Evers’ Team Bars MacIver From Attending Press Budget Briefing

.@Gov Evers handlers on Thursday barred MacIver News Service from attending a Capitol Press Corps budget preview behind closed East Wing doors. #wiright #wipolitics Click To Tweet

MacIver News Service | Feb. 28, 2019

By M.D. Kittle

MADISON, Wis. — Gov. Tony Evers likes to talk a lot about transparency and accountability. 

Those two noble words, after all, were in the first paragraph of the Democrat’s campaign agenda. 

“For the past eight years, Wisconsin’s state government has been used to … undermine our state’s rich tradition of transparency and accountability,” the opening lines of the political document state. 

But it appears the governor is suffering from selective transparency and accountability. He certainly doesn’t seem to have much time for conservative journalists and critics. 

Evers administration made that clear — again — on Thursday afternoon, when his handlers barred MacIver News Service from attending a Capitol Press Corps budget preview powwow behind closed East Wing doors. 

This, despite the fact that MacIver has long been a credentialed Capitol news organization in good standing. 

The usual players were there — the Milwaukee Journal Sentinel, the Wisconsin State Journal, the Associated Press, TV reporters. 

They were all on the “list” that Evers’ comms director Melissa Baldauff sent out earlier in the week. MacIver News Service learned about the press briefing and sent two requests – at 12:30 Wednesday afternoon, and again Thursday morning — asking to attend. 


Two MacIver News Service reporters arrived with other Capitol Press Corps journalists just before 1 p.m., when the press briefing was slated to begin. An Evers official told the reporters that MacIver News was not on “the list.” When a MacIver reporter noted the news agency had sent two email requests to attend the briefing, the governor’s handler said she would speak to Baldauff. 

She came back a moment later and said that she was sorry but news organizations had to “RSVP” to the meeting by 12:30 p.m. Thursday. Those who did not would not be allowed in. When a MacIver News Service reporter informed the official that MacIver did not receive a notice and could not possibly have RSVP’d, the official suggested MacIver call Baldauff, who, of course, would not be taking calls at the time of the briefing.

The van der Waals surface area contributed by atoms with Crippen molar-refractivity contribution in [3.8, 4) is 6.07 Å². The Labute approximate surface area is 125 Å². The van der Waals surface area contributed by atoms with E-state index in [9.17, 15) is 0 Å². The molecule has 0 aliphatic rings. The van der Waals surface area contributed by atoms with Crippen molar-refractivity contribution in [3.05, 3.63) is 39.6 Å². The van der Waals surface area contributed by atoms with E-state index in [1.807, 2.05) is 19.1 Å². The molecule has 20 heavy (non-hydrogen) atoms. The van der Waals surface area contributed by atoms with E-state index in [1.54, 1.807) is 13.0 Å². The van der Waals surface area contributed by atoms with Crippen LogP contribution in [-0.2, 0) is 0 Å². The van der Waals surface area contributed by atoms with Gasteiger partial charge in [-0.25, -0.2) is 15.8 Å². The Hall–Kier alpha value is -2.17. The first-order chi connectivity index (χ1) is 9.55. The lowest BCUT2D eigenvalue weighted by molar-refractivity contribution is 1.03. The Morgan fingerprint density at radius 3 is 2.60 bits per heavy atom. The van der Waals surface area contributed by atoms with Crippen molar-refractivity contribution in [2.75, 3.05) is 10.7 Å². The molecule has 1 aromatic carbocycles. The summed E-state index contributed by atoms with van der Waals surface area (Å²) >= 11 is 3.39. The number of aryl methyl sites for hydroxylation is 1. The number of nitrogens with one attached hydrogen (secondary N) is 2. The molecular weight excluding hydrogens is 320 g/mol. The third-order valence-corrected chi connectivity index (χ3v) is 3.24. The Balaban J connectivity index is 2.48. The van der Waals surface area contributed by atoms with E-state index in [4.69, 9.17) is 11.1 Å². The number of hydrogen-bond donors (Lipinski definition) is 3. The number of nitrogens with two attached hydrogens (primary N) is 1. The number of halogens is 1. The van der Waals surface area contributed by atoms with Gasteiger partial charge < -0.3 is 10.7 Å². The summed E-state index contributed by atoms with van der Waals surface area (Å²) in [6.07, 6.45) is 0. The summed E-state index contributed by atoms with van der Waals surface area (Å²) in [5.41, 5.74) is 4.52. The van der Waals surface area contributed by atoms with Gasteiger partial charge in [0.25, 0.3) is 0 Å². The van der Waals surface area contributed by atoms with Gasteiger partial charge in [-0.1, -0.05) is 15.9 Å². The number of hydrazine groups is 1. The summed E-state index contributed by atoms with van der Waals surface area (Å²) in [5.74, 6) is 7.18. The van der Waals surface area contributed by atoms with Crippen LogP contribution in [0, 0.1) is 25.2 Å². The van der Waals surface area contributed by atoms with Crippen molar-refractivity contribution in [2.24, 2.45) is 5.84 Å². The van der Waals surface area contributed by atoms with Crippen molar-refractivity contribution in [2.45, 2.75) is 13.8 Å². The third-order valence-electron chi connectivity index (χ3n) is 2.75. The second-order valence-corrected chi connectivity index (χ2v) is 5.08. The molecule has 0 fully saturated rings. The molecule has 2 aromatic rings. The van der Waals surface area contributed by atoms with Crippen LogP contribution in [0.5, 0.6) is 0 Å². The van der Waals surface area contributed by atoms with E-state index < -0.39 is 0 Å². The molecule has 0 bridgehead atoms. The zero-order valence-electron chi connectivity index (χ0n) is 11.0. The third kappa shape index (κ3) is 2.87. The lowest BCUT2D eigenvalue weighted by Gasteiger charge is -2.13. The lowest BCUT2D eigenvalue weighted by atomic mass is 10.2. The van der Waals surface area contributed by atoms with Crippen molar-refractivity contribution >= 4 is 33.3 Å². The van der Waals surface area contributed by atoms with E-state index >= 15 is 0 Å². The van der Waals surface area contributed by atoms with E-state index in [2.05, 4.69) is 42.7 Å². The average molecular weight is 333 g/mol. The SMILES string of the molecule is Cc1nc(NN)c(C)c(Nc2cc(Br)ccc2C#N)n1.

Baldauff and other Evers’ communications officials have repeatedly failed to respond to MacIver News Service’s request for comment and information. They did finally respond to MacIver’s open records request seeking salary information for Evers’ cabinet members. That document revealed state secretaries have received double-digit raises from the salaries of their predecessors in the Walker administration. 

Evers’ Cabinet Secretaries Get Double-Digit Raises

MacIver News Service has been covering policy at the Capitol for a decade. That coverage has included everything from marathon Joint Finance Committee and Legislative floor sessions to budget addresses and State of the State speeches. 

While Evers and fellow liberals have been critical of former Republican Gov. Scott Walker and legislative Republicans, the former governor and GOP lawmakers have long opened their press events to all credentialed reporters, as Assembly Speaker Robin Vos (R-Rochester) tweeted Thursday afternoon. 

Walker was honored in 2018 for an Openness Award, or Opee, from the Wisconsin Freedom of Information Council. Walker took home the Political Openness Award. 

“Last March, for the second year in a row, Wisconsin’s governor issued an executive order ordering state agencies to improve their performance on open records requests,” the council noted. “It directs them to track and post their record response times and limits how much they can charge. It also requires ‘regular training for all employees and members of all boards, councils, and commissions.’ Walker’s efforts in this area, including his executive order in 2016, are much appreciated.”

For Evers, a governor who claims to be a champion of open government, accountability, and transparency, his opening days in office are off to a rough start.